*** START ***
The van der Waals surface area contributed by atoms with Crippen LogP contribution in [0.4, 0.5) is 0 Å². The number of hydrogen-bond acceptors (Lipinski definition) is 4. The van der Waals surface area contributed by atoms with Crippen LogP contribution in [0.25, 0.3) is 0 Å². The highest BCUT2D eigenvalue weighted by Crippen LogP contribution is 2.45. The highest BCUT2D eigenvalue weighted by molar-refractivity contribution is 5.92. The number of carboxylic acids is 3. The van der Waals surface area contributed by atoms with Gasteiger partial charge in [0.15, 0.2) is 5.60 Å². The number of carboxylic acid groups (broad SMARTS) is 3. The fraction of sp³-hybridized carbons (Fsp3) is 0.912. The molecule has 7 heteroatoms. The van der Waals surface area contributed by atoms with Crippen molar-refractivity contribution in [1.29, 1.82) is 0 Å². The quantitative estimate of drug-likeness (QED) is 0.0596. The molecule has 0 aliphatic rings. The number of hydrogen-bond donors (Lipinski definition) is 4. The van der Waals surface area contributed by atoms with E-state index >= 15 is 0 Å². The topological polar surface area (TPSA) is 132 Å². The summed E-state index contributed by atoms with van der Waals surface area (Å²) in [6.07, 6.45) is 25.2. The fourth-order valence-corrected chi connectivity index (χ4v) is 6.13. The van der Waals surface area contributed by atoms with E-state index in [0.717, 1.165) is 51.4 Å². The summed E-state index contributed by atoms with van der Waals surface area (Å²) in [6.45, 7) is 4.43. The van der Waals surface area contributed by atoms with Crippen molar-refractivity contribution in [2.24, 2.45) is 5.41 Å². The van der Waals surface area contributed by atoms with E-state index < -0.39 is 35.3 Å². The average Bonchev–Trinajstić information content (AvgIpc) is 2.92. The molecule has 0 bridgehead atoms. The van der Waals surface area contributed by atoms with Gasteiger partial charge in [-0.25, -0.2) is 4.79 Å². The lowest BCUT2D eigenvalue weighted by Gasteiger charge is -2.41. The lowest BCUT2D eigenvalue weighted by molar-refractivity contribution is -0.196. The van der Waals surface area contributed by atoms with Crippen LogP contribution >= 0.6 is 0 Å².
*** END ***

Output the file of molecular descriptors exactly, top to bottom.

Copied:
The van der Waals surface area contributed by atoms with Crippen LogP contribution in [0.4, 0.5) is 0 Å². The number of hydrogen-bond acceptors (Lipinski definition) is 4. The van der Waals surface area contributed by atoms with Crippen LogP contribution in [0.25, 0.3) is 0 Å². The highest BCUT2D eigenvalue weighted by Crippen LogP contribution is 2.45. The highest BCUT2D eigenvalue weighted by molar-refractivity contribution is 5.92. The number of carboxylic acids is 3. The van der Waals surface area contributed by atoms with Gasteiger partial charge in [0.15, 0.2) is 5.60 Å². The number of carboxylic acid groups (broad SMARTS) is 3. The fraction of sp³-hybridized carbons (Fsp3) is 0.912. The molecule has 7 heteroatoms. The van der Waals surface area contributed by atoms with Crippen molar-refractivity contribution in [1.29, 1.82) is 0 Å². The quantitative estimate of drug-likeness (QED) is 0.0596. The molecule has 0 aliphatic rings. The number of hydrogen-bond donors (Lipinski definition) is 4. The van der Waals surface area contributed by atoms with E-state index >= 15 is 0 Å². The topological polar surface area (TPSA) is 132 Å². The summed E-state index contributed by atoms with van der Waals surface area (Å²) in [6.07, 6.45) is 25.2. The fourth-order valence-corrected chi connectivity index (χ4v) is 6.13. The van der Waals surface area contributed by atoms with E-state index in [0.717, 1.165) is 51.4 Å². The summed E-state index contributed by atoms with van der Waals surface area (Å²) in [6.45, 7) is 4.43. The van der Waals surface area contributed by atoms with Crippen molar-refractivity contribution in [2.24, 2.45) is 5.41 Å². The van der Waals surface area contributed by atoms with E-state index < -0.39 is 35.3 Å². The average Bonchev–Trinajstić information content (AvgIpc) is 2.92. The molecule has 0 bridgehead atoms. The van der Waals surface area contributed by atoms with Gasteiger partial charge in [-0.25, -0.2) is 4.79 Å². The lowest BCUT2D eigenvalue weighted by Gasteiger charge is -2.41. The lowest BCUT2D eigenvalue weighted by molar-refractivity contribution is -0.196. The van der Waals surface area contributed by atoms with Crippen LogP contribution >= 0.6 is 0 Å².